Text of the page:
I'll keep in mind that I went school for 3D modeling and also taught it.  I know what I'm seeing even if it's not clear to anyone else.  It always drive me crazy when this happens but I've accepted that this is just going to happen and I don't argue over it anymore.

Clearly this is another 'just me' issue (at least the E5 got some corroboration) and we can just let it go as such.   Maybe by next time I'll be smart enough not to say anything.

But probably not.  :P

Jason

bbussey

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Re: Rapido FL-9 progress
« Reply #24 on: January 08, 2015, 10:48:12 PM »
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Probably not.  ;)

And regarding the E5, there was no definitive conclusion there either.  Photographs aren't evidence, in either case.
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learmoia

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Re: Rapido FL-9 progress
« Reply #25 on: January 08, 2015, 11:35:13 PM »
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You may respond however you wish, or don't, it doesn't matter.

All that matters is this:




Jason

I can see quite a few differences, but your comparing an 'as built' 3d rendering to a 2-3 times rebuilt photo, so the only one I'll bring up is:   I can see a slight difference in the blending where the headlight meets the nose.  The model 'looks like' it's using a slightly smaller radius then the prototype.

However.. we're comparing a computer trying to render lighting against an exact 3d model.. vs a low resolution photo of the locomotive (taken at a different viewing angle) - with a different lighting angle, after multiple modifications and rebuilds (Maybe even different phases of the original locomotive)...

The difference that stands out to me (which I think was mentioned earlier..) was the MU doors on the nose (which was obvious on the physical model too)..   But no one has compared the 3D design to a photo of the same phase of the locomotive as built (here)... so it may have been correct at the time..

I'm guessing this model will be as accurate (or more accurate) than the Brass alternatives.. So yeah.. I'm satisfied.. ~Ian



Dear Intermountain.. Please cancel your N scale 4785s.. That ship has already left China..... Twice... 

~Ian

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Re: Rapido FL-9 progress
« Reply #26 on: January 09, 2015, 12:28:52 AM »
0
Personally I'm a "leg man" - looks like Jason is a "nose man".  :D

But on the serious note I can see what Jason is talking about.  I don't know if it is the angle or whatever but the real loco in the photo seems ot have more dome-like curved nose.  The curved contour blends smoothly with the sides where in the 3D model the transition between the curved top of the nose and the side has a more abrupt angle.   The 1:1 loco in the photo also has a more pronounced fillet around the headlight housing.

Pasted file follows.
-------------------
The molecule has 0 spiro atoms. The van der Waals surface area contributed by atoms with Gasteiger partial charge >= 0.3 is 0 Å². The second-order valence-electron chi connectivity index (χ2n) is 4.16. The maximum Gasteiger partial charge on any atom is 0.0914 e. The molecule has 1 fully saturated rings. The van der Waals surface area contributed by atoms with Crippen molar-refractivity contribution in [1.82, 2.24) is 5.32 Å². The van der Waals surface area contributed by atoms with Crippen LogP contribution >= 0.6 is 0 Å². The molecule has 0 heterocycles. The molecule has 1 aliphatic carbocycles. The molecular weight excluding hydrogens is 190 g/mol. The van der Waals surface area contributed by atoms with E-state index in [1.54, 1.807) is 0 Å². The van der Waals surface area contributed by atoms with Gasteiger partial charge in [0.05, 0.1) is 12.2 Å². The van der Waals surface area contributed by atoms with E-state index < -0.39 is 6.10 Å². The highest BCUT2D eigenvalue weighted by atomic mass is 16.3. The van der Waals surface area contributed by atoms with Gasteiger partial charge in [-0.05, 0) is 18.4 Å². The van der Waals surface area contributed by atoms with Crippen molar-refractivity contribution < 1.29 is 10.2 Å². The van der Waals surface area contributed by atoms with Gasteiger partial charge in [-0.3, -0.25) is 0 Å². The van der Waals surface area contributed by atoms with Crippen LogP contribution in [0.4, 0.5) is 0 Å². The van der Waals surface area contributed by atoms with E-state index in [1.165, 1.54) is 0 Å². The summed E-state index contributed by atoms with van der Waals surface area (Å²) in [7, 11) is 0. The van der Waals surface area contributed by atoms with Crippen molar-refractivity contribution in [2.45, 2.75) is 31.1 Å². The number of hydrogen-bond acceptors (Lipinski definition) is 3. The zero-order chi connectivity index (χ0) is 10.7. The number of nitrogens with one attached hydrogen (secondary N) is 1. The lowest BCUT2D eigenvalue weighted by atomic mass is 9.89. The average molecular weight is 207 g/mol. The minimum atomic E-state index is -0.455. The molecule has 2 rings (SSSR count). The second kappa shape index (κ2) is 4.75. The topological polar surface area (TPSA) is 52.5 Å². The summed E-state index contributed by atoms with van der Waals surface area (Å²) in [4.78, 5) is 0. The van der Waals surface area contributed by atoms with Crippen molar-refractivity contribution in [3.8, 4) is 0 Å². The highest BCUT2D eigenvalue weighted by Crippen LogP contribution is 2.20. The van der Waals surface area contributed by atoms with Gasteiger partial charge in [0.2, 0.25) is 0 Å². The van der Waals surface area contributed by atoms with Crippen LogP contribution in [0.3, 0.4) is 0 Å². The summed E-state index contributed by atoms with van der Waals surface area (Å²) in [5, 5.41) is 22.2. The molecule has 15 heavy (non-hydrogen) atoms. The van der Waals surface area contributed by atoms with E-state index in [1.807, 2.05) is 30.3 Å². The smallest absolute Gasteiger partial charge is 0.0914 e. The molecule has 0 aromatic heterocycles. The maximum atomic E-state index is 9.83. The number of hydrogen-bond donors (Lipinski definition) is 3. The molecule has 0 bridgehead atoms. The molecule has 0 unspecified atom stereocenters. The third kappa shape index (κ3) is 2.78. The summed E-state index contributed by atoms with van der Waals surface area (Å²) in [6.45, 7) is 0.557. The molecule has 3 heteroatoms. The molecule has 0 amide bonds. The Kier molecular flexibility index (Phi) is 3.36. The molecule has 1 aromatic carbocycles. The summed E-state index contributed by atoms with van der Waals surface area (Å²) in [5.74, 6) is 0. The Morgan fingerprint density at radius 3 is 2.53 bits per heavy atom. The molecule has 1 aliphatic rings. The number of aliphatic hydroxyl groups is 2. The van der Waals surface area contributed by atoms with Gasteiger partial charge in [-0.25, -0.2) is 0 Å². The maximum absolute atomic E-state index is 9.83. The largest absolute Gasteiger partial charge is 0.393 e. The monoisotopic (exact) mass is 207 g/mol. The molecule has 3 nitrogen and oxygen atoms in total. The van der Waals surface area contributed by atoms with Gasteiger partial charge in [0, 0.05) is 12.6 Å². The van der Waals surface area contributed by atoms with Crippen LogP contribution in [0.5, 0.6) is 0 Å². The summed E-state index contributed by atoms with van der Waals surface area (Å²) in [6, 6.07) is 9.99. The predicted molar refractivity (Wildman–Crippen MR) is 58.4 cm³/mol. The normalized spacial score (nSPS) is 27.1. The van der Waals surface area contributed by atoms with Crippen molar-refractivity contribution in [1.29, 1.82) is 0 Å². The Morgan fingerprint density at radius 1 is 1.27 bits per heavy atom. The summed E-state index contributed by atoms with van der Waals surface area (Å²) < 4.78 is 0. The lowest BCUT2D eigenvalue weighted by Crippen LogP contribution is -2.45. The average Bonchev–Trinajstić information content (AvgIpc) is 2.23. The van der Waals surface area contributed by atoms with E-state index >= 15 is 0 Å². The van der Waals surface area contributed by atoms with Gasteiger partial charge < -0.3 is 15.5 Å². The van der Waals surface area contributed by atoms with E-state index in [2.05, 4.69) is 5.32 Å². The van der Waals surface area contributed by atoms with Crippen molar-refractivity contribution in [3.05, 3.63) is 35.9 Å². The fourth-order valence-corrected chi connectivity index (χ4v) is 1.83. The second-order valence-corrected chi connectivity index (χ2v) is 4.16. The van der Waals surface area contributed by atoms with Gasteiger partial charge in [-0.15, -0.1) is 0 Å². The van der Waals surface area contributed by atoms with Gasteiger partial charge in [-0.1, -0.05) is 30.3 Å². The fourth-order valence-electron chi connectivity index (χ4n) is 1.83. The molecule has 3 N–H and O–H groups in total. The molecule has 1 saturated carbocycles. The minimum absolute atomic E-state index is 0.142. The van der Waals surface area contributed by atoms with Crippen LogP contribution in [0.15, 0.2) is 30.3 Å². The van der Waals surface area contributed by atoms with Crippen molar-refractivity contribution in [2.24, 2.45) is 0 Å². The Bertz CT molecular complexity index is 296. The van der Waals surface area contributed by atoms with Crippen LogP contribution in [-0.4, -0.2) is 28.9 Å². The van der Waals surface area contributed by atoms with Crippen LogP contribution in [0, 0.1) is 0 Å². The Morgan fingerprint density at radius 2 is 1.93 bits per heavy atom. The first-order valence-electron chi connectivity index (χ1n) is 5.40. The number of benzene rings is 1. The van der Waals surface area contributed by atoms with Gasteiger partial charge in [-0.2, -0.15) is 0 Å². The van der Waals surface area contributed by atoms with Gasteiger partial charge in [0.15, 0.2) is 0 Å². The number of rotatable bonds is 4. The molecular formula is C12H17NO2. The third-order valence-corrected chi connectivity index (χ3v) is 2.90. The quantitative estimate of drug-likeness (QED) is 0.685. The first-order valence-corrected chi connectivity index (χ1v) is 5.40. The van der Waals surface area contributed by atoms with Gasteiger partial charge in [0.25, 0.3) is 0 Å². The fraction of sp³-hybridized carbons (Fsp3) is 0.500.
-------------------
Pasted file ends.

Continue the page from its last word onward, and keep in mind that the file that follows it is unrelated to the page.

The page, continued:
But what do I know - I also thought that the clapboard engraving on the N scale Rapido meat reefers was too deep and wide.  :?  To each its own.  :|
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Re: Rapido FL-9 progress
« Reply #27 on: January 12, 2015, 02:17:38 PM »
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Just back from the excellent Prototype Rails Meet in Cocoa Beach, Florida where we showed the first injection and assembly sample of the HO FL9. (For reference, this is the FIRST time any of these parts have been shot and assembled. We seem to be making good progress...!)

I've posted several additional photos (warts, cat hairs - and all) on our web site at http://www.rapidotrains.com/fl9_5.html. A teaser is posted below...

I've also added a note on the page about what a "sample" actually is and I feel that is important to mention here as well. Many who are unfamiliar with the manufacturing process are often very quick to comment on sample photos when posted (from all manufacturers) pointing out all of the mistakes in the model without seeming to realize that the purpose of such samples is to find these issues.  :facepalm: It can make us gun-shy to post such photos sometimes. So, donning my flak jacket, here you go... 


 
Bill Schneider
Rapido Trains

peteski

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Re: Rapido FL-9 progress
« Reply #28 on: January 12, 2015, 04:22:51 PM »
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It would be so awesome if this level of detail was available in N scale models!  Buy OTOH, this is exactly what drives the price of contemporary models way up.  RTR baby! With all its bells, whistles and hoses!
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wcfn100

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Re: Rapido FL-9 progress
« Reply #29 on: January 12, 2015, 07:41:16 PM »
-1

I've also added a note on the page about what a "sample" actually is and I feel that is important to mention here as well. Many who are unfamiliar with the manufacturing process are often very quick to comment on sample photos when posted (from all manufacturers) pointing out all of the mistakes in the model without seeming to realize that the purpose of such samples is to find these issues.  :facepalm: It can make us gun-shy to post such photos sometimes.

In my case, I was told (by Rapido) that the nose contours were final, which is the only reason I foolishly chose to pursue any of this.

So either the nose is still open to change despite all the rhetoric about blueprints and lasers, or the nose is indeed final and everything I wrote is totally fair to say about the model.

I'm good either way, but I'd most like to see the model be correct.

Jason


« Last Edit: January 12, 2015, 07:51:00 PM by wcfn100 »